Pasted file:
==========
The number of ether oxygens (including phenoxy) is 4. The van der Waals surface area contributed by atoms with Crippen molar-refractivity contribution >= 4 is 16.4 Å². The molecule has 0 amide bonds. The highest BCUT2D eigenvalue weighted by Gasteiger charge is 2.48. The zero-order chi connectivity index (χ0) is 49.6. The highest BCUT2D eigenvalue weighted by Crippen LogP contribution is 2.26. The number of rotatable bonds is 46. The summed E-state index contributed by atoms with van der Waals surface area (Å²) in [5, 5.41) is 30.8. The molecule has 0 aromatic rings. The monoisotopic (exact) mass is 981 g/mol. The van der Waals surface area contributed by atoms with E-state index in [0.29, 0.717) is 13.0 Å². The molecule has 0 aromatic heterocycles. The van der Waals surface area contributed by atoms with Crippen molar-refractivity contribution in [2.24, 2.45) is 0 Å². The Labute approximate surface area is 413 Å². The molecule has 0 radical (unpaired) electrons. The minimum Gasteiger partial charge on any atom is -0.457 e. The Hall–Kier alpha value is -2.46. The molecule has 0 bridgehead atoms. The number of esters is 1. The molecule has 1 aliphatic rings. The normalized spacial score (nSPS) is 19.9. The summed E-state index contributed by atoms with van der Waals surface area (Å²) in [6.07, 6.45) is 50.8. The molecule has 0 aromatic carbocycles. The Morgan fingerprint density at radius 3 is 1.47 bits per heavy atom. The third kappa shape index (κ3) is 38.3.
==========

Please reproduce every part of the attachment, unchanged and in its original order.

The number of ether oxygens (including phenoxy) is 4. The van der Waals surface area contributed by atoms with Crippen molar-refractivity contribution >= 4 is 16.4 Å². The molecule has 0 amide bonds. The highest BCUT2D eigenvalue weighted by Gasteiger charge is 2.48. The zero-order chi connectivity index (χ0) is 49.6. The highest BCUT2D eigenvalue weighted by Crippen LogP contribution is 2.26. The number of rotatable bonds is 46. The summed E-state index contributed by atoms with van der Waals surface area (Å²) in [5, 5.41) is 30.8. The molecule has 0 aromatic rings. The monoisotopic (exact) mass is 981 g/mol. The van der Waals surface area contributed by atoms with E-state index in [0.29, 0.717) is 13.0 Å². The molecule has 0 aromatic heterocycles. The van der Waals surface area contributed by atoms with Crippen molar-refractivity contribution in [2.24, 2.45) is 0 Å². The Labute approximate surface area is 413 Å². The molecule has 0 radical (unpaired) electrons. The minimum Gasteiger partial charge on any atom is -0.457 e. The Hall–Kier alpha value is -2.46. The molecule has 0 bridgehead atoms. The number of esters is 1. The molecule has 1 aliphatic rings. The normalized spacial score (nSPS) is 19.9. The summed E-state index contributed by atoms with van der Waals surface area (Å²) in [6.07, 6.45) is 50.8. The molecule has 0 aromatic carbocycles. The Morgan fingerprint density at radius 3 is 1.47 bits per heavy atom. The third kappa shape index (κ3) is 38.3.